Landing any of the high paying radiation therapy jobs can become a cinch once you understand how to outmaneuver the job search competition.
Make no mistake about it, these health care job listings abound.
Due to this demand, staffing has become a primary concern for many employers.
As is stands, recruiters and employment agencies are going to have a tough time finding qualified health care workers who are properly trained, certified and registered.
This Is Not Just a Job; It’s a Career Changing Adventure!
If you carefully analyze this heralded position, here are some of the key points you will come to appreciate.
- The continuing education associated with this career makes you a vital asset in the ever-changing field of healthcare
- This position can lead to greater employment opportunities
- You will be working alongside professional people who value the health and life of others
- You get the gratifying feeling of knowing that you are helping patients recover from their illnesses
- The pay is amazing!
A radiation therapy career is clearly one of the best careers in the medical field.
What Does a Radiation Therapist Do?
Radiation therapists are essential personnel on every health care and wellness team that employs what the medical community classifies as: ionizing radiation. This technology is used as part of the treatment and management process of various health conditions. During a routine day, radiation therapists are required to operate "State of the art" equipment at an extremely high level of proficiency.
In a brief summation, Radiation Therapy Jobs require trained therapists to administer a dose of radiation prescribed by a physician. As you can imagine, when it comes to the radiation therapist, lives are at stake and a lot is on the line. This career is really about individuals who want to become true heroes on a daily basis.
Employment in this career field is projected to grow at a much faster rate than the average for all occupations. In terms of the outlook for these high paying positions, potential Radiation Therapist can expect this career field to always be underserved. Meaning, positions will always be available because of requirements to become a Radiation therapist.
What Type Of Education Is Required?
Generally speaking, an Associate’s degree and/or a certificate in radiation therapy is required. However, to be competitive with other Radiation Therapy Job seekers, a Bachelor's degree has become the standard. In some cases, you can acquire your degree online, however, clinical experience will be required.
Additionally, many states require radiation therapists to be licensed, and duly note, most employers require certification. For certification, clinical experience will be required. Experience Radiation Therapists are in high demand and can swiftly advance to managerial positions.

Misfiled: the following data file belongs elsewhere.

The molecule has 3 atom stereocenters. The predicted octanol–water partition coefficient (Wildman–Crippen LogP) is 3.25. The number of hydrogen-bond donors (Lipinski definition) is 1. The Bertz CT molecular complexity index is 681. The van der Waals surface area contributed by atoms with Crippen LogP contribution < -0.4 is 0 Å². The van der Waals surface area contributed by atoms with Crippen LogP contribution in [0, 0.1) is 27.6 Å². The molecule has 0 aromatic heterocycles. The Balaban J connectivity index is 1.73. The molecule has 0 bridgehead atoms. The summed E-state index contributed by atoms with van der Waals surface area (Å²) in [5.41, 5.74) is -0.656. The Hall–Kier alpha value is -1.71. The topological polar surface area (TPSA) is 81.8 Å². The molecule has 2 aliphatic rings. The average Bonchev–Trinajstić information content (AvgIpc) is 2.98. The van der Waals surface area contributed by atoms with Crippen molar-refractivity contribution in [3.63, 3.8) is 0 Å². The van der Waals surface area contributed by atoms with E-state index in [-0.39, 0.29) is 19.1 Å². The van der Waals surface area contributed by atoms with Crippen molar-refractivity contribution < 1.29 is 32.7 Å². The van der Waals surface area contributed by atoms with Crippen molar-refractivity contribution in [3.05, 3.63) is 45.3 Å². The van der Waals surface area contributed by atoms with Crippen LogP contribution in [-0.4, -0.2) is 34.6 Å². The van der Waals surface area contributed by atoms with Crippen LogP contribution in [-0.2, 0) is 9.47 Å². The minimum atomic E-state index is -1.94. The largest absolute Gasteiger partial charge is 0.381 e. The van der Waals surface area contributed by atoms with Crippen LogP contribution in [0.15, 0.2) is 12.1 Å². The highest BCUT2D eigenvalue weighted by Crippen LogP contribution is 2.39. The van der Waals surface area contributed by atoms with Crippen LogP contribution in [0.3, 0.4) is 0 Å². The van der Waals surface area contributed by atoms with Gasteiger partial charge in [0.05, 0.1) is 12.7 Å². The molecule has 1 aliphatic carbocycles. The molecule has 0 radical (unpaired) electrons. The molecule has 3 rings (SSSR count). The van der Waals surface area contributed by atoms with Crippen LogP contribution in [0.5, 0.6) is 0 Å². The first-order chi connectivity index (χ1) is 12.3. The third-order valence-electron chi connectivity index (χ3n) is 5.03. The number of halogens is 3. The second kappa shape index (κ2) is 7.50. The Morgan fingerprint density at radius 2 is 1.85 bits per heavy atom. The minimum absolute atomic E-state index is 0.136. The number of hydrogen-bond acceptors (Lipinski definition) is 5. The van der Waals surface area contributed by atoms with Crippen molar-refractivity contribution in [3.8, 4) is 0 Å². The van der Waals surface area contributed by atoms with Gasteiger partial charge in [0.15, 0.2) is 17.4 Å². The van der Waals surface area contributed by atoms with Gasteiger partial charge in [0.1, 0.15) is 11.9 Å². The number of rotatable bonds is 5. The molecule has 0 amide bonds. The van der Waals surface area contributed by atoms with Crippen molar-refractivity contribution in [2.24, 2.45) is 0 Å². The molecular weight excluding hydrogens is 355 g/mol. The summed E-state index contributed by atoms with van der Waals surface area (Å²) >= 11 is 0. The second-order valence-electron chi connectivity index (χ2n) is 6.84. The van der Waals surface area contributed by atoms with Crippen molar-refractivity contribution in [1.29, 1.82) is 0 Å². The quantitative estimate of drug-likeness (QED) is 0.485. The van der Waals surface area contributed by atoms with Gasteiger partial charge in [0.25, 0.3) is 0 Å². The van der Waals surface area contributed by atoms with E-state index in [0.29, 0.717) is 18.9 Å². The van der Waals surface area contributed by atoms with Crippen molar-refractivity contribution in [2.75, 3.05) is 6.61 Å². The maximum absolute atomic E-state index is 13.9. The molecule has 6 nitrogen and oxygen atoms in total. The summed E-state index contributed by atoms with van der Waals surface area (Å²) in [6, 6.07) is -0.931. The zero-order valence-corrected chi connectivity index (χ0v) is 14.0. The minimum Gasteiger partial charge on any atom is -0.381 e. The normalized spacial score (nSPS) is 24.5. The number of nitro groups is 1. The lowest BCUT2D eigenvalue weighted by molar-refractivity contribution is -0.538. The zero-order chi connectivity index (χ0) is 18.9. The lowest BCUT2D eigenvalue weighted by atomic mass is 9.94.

Licensing And Skill Sets
If a Radiation Therapy Job is in your horizons, as part of the continuing education and licensing process, you would do well to take a look at: ASRT, American Society Of Radiologic Technologists and at: ARRT, American Registry of Radiologic Technologists. Both of these organizations serve the community of Radiologic Technologists, to make sure that they constantly meet the recognized national standard for radiation therapy professionals.
Due to the nature of the work involved, Radiation Therapy Jobs require excellent conversation and communication skills. As you can imagine, therapists spend a great deal of time interacting with cancer patients. Which means they must be empathetic to those who are ill and be able to effectively communicate with patients at all times.
This empathetic care mindset is essential in helping each patient recover. Suffice it to say that Radiation Therapy Jobs are specialized positions in more ways than one. Now, you can see why this career field is in such a high demand and why it pays so much.
Unlike health care workers in all most all other facets of medicine, Radiation therapists typically work a forty-hour work week - during normal business hours, much like a regular eight to five job. Of course, because emergencies can happen, some Radiation Therapists are chosen to be on call, but that is certainly not the norm.
If you checked out the * Bureau of Labor and Statistics for Radiation Therapy Jobs, you would find some impressive numbers overall. On average, Radiation Therapist earned an annual salary of $80,220 per year and an average hourly wage of $38.57 as of May 2015. Bear in mind, those are average figures from three years ago. They have increased since then! Some states, such as New Jersey and California pay higher than the national salary averages, ranging between $92,260 and $86,620, respectively, as of May 2015.
* Occupational Outlook Handbook http://www.bls.gov/ooh/Healthcare/Radiation-therapists.htm